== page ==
Wednesday January 24, 2007

     (originally posted August 16, 2006)

     Homeschooling is not about academics.  Did you hear me? Homeschooling is NOT about academics.  Homeschooling is about discipleship.  It’s about training your children in the ways of the Lord.  It’s about instruction in righteousness.  It’s about raising a generation that will honor Christ with their lives.

     I know that’s not what your parents (and the kids’ grandparents) want to hear.  They want to know that the children are learning mathematics and grammar and that they are learning these at the same pace as other children of the same age.  I know that it’s a hard thing to explain to the neighbors.  They wonder why your children aren’t allowed to play unsupervised with the other neighborhood kids.  But we are not to be man pleasers.  We are to strive to please our Creator.

     So what does discipleship in the homeschool look like?  We don’t need to look far for our example.  Homeschool discipleship is modeled clearly for us in Scripture.  Deuteronomy 6 tells us clearly that, first of all, we (the parents) are to fear the Lord our God and keep all of His statutes and commandments all the days of our lives.  Here comes the discipleship part – verses 7 – 9 tell us that we are to teach these things (fearing God and obeying His Law) to our children diligently.  How?  We are to teach them by TALKING to our children of these things when we sit in our homes, and when we walk by the way, and when we lie down, and when we rise.  The Bible tells us we are to be talking to our children of the things of the Lord ALL day long.  From the time that we rise in the morning, all throughout the day, and until the time that we tuck them into their beds at night.

     We are so blessed to be given the privilege of talking to our children in this way as we homeschool.  We are there to encourage them to have God honoring conversations with their siblings.  We are there to monitor their obedience to God’s law as it is demonstrated through their obedience to us as their parents.  We are there to come along side of them and teach them to honor God through their work by doing all things as unto the Lord.  Because they are home with us during the day, we are given the opportunity to share our days with them in the same way that Jesus shared his days with the twelve apostles.

     This type of teaching/conversation seems to come naturally to some folks.  Honestly, it does not come naturally to me.  I have always struggled with it.  My struggle in this area does not excuse me, though.  It means that I need to redouble my efforts and learn for myself God’s statutes and commandments and hide them in my heart, so that HIS words flow from my mouth during the day and not my own.  My own words can be very harsh and unpleasant and are not profitable for teaching, for reproof, nor for instruction in righteousness.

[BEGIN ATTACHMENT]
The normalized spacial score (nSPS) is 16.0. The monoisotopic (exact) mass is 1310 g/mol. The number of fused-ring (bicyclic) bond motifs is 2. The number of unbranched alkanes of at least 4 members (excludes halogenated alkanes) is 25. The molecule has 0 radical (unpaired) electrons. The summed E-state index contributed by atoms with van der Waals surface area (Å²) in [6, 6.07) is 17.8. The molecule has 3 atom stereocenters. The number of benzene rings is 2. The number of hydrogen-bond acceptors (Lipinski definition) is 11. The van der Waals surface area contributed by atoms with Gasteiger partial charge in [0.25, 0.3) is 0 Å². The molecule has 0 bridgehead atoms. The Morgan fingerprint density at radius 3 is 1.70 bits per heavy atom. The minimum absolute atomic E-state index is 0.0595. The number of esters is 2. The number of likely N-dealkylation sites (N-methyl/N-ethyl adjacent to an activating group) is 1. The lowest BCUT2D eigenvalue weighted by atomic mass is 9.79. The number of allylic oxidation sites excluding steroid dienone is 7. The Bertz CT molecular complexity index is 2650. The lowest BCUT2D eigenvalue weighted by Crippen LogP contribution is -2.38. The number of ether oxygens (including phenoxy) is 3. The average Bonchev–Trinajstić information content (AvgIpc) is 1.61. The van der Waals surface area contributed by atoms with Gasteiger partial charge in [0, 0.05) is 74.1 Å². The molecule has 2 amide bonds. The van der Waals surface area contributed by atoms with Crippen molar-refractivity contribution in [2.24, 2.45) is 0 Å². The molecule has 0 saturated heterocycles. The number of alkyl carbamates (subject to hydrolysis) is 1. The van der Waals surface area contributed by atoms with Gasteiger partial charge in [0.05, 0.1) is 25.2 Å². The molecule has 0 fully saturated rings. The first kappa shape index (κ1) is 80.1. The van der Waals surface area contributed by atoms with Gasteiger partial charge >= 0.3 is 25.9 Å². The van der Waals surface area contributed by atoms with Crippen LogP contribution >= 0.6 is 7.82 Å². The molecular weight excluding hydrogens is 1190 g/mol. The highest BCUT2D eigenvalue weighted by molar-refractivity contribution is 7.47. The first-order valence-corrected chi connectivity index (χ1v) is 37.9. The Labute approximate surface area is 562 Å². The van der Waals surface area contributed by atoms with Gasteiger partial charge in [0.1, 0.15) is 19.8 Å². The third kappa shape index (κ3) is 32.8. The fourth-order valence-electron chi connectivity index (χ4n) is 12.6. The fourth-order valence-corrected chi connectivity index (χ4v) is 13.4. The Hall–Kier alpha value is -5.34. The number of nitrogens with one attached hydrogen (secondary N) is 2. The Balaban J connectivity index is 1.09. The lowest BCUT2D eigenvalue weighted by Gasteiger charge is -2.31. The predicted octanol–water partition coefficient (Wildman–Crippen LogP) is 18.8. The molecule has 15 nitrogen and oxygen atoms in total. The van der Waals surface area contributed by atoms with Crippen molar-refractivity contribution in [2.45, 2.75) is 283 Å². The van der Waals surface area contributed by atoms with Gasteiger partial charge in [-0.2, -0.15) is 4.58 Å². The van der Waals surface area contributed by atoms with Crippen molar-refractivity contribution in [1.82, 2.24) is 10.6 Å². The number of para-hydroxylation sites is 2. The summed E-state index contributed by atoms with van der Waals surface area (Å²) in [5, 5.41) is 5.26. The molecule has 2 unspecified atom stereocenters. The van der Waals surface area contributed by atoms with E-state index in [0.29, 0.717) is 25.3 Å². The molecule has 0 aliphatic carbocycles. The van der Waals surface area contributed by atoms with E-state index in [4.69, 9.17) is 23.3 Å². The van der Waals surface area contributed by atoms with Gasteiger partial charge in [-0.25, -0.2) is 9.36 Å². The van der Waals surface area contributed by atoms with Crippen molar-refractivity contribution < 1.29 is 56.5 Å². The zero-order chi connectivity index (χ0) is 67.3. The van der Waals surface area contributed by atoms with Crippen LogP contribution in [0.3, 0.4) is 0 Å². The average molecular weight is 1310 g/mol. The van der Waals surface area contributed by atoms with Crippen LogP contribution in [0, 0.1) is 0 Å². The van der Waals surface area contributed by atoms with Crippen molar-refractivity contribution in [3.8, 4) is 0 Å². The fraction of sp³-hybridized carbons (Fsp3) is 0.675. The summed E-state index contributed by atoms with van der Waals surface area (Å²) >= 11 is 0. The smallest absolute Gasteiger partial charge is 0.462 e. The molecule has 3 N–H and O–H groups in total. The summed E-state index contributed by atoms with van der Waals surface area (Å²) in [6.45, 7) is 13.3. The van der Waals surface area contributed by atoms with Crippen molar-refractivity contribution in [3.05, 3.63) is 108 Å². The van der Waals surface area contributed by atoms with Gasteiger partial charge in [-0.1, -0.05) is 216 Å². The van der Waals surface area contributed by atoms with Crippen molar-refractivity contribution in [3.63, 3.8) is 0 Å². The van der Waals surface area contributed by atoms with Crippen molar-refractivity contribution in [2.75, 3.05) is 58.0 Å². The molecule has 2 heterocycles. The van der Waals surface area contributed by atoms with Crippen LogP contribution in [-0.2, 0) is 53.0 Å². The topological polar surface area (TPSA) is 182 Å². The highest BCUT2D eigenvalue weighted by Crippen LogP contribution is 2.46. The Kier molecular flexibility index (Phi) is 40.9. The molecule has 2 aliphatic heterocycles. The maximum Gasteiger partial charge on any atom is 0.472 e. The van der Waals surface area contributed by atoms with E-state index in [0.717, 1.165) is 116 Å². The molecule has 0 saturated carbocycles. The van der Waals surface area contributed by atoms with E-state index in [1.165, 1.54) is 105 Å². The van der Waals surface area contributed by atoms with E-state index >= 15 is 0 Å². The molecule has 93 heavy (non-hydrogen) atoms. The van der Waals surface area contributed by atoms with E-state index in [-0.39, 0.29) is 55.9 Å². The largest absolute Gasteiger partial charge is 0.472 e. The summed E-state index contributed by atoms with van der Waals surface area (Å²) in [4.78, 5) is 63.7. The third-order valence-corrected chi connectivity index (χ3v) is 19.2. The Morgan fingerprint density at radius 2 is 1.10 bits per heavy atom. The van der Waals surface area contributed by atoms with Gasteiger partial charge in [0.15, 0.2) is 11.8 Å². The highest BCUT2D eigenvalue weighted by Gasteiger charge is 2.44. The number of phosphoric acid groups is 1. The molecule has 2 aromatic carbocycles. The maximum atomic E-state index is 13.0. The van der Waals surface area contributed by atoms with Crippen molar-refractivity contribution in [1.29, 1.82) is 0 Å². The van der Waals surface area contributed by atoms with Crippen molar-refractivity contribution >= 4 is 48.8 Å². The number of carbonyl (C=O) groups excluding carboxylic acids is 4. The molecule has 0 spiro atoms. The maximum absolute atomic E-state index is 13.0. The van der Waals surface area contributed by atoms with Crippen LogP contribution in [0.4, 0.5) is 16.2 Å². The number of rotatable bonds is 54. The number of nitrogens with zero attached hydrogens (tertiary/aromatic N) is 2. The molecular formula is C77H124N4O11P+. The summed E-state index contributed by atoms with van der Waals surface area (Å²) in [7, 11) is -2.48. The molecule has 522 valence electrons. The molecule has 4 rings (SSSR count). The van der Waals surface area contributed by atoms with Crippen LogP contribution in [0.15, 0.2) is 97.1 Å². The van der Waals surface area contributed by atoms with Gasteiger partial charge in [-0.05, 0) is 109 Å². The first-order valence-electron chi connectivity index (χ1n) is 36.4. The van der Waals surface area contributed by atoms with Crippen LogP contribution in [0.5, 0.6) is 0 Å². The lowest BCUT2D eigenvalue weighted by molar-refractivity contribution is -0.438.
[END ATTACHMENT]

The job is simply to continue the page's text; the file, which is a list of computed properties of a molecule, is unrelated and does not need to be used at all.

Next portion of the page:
This coming school year I hope, with God’s help, to disciple my children in this manner more consistently.

God bless you as you look well to the ways of your household!
Proverbs 31:27

Remember to pray for Karen!

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7 comments to Wednesday January 24, 2007

  • Vintage Cooper’s wife, I love it and a message we need to hear again. Well at lest I do. Clarice

  • I have enjoyed reading your recent posts~very inspiring! 

    Take care,

    Debbie

  • I am enjoying being able to read all of your vintage posts! Happy Belated Birthday to your son! I know you enjoyed the birthday cake this morning! :0)
    Kelli

  • Hi! I’m a missionary kid currently living in Brazil. I’ve stopped my your blog on several occasions and noticed that you seem to sew quite a bit. I’m taking some sewing classes from a Brazilian lady and I’m interested in making an A-line dirndl, but my teacher doesn’t quite understand what the skirt is supposed to look like. I’ve looked all over the Internet, but I can only find instructions on how to make the so-called Swiss dirndl. As my mom remembers it, the A-line dirndl resembles an A-line skirt, but is a little bit fuller and has tiny tucks across the front waistband. My online sources say a dirndl is a very full and gathered skirt. I have learned how to draw an A-line skirt pattern, and I’ve heard that one can adapt an A-line pattern to sew an A-line dirndl, but no one can tell me what adaptions need to be made. Can you help me out at all? I will appreciate any info at all that you can pass on; I’m really quite confused at this point! Thanks alot!

  • I’m so glad you posted this! I’m subbing here so I don’t miss a thing!

    Blessings,

    Nadine

  • I’m so glad you posted this! I’m subbing here so I don’t miss a thing!

    Blessings,

    Nadine

  • Joyellaina:  Oh, I’d love to help you out on this, but what I’ve always called a drindl skirt was a fairly full, fairly gathered skirt on a wide waistband!  Not much help, I’m afraid.  If what you want is the dirndl your mom describes, I’d suggest this:  Cut out your a-line skirt, but add a little extra fullness to the front (and not the back, since your description sounds like you just want the extra fullness for gathers or tucks at the front).  How much fullness is, of course, up to you.  You look very slim in your picture, so I’d think an inch or so would give you some cute little gathers or tucks.  Then you can evenly gather the extra fullness across the front and either make the gathers even all the way across the front, OR form the gathers into small groups for little tucks, OR form small pleated-type tucks across the front.  The last one would be harder to do.  Not sure that this is what you’re looking for, but I hope you are able to make the skirt you want!